Florence Foster Jenkins

I saw this movie in 2016 but have only recently posted the review because I wrote it in Facebook Notes which Facebook then threw away without warning. They then gave it back to me in the form of a ‘memory’ from five years ago, so I’ve retrieved it.

Yet another tour-de-force from the great Meryl Streep in the title role of the real-life wealthy music-lover whose dearest dream of singing in public was achieved thanks to the indulgence of her husband (Hugh Grant) and the many friends and hangers-on who didn’t have the heart to tell her the truth that she was a truly dreadful singer.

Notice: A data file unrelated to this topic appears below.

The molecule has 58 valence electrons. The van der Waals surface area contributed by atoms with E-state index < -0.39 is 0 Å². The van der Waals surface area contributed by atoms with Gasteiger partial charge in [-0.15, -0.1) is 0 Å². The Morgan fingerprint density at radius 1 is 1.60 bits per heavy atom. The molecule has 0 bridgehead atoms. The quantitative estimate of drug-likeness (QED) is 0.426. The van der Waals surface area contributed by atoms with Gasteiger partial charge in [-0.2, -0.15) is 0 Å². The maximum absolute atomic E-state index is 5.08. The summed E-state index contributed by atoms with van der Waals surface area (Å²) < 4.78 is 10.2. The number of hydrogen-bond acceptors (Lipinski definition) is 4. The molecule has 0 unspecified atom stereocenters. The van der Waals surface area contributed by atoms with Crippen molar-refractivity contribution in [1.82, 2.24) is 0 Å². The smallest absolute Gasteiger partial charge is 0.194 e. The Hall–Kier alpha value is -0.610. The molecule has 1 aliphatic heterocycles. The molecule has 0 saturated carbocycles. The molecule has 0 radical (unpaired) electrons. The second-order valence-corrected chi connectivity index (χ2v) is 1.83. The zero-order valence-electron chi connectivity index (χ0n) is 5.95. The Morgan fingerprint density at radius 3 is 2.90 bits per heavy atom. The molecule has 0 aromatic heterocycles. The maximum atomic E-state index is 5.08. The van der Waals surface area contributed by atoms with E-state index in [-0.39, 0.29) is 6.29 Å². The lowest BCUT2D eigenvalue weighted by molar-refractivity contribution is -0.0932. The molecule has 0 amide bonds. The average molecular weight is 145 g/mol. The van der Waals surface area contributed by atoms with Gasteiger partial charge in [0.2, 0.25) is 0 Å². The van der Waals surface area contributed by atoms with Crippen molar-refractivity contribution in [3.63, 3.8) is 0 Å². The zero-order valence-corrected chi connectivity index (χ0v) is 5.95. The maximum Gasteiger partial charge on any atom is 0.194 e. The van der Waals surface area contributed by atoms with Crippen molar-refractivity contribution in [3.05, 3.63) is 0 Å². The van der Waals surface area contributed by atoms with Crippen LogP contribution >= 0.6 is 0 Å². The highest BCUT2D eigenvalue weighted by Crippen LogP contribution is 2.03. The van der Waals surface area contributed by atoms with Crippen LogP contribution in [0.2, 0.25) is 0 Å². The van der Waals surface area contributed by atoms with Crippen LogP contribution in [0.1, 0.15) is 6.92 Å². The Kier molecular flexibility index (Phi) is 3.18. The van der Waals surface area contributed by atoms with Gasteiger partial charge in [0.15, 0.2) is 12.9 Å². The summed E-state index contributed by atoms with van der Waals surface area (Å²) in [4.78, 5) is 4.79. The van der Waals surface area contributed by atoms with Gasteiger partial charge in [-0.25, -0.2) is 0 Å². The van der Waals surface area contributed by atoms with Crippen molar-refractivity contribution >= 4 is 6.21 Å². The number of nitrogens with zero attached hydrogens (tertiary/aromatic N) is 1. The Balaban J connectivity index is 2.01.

Florence Foster Jenkins has been a figure of fun and a legendary laughing-stock ever since her heyday in postwar mid-1940s New York, but as told here, she comes across as far more than a vain socialite rich enough to buy her way to fame and audience acclaim.  She’s a warm and generous and essentially lovable person, and the indulgence of her husband and others is only partly motivated by cynical self-interest. 

Interestingly, she did enjoy a considerable degree of commercial success, which probably says more about popular taste in music than her singing ability. 

I’ve always had a soft spot for Hugh Grant.  I’ve always loved his schtick: the charming, slightly shambolic but impeccably mannered Englishman with a nice line in self-deprecation.  Here he plays true to type, but with a maturity and sensitivity that has us utterly convinced that he genuinely loves his silly deluded wife even as he goes out partying with the smart set behind her back.  This may well be his finest performance.

Four stars from me!